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A guarantor is a person or company that guarantees that a loan or other type of debt will be paid. Usually, this person or company agrees to pay another person's debt or perform that person's duty if he or she should fail to do so himself or herself. The term is most commonly used in reference to financial assistance. A parent who cosigns a student loan for a child could be considered a guarantor; if the child defaults on his or her debt, the parent would be held liable for the remainder of the loan.
Why Guarantors are Used
Generally, loan applicants use guarantors if they believe that they will be unable to secure a loan on their own. This might be the case for applicants who have poor credit or no credit history. Individuals and businesses can serve as guarantors or can have guarantors for their loans. In the case of multiple guarantors, each one usually is liable for the entire amount of the debt. Some lending institutions require guarantors to be bonded for a certain amount — usually a percentage of the loan — so that the institution can be confident that the money is recoverable.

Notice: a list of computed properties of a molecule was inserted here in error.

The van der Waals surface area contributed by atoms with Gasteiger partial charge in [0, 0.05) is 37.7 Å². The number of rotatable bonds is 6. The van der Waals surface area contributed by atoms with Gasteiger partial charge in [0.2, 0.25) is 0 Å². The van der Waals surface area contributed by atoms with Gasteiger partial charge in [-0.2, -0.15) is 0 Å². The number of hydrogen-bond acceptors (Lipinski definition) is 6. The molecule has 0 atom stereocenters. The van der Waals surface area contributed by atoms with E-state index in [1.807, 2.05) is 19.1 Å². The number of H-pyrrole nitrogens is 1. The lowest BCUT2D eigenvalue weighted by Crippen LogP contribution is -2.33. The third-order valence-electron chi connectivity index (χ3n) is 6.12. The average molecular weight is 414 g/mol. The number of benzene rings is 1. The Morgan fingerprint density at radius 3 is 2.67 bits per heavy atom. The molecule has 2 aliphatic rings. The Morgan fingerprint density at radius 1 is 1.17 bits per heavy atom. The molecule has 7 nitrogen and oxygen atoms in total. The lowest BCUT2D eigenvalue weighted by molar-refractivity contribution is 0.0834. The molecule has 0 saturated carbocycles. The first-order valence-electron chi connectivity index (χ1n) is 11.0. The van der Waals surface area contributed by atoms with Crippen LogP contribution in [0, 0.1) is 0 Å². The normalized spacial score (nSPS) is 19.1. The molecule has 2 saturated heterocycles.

The use of a guarantor on a loan application does not ensure that the loan will be approved, because the person who guarantees the loan is considered part of the loan application, so the credit rating of that person or company must be evaluated along with the loan applicant or applicants. If the lending institution believes that the guarantor cannot make good on the debt if the primary applicant defaults on the loan, then the lending institution will not approve the loan. When seeking a guarantor, someone who needs a loan should keep this in mind.
Risks of Being a Guarantor
Before agreeing to serve as a guarantor, a person should assess the primary borrower's credit, income and expenses to determine whether he or she is capable of paying back the loan. The person who guarantees the loan must be prepared to repay the entire amount if necessary and should not agree to guarantee a loan if he or she is financially unable to do so. Anyone who is considering whether to become a guarantor should obtain a copy of the loan contract and should be sure to read and fully understand it before signing it. After signing the contract, there is no way for him or her to back out of the agreement.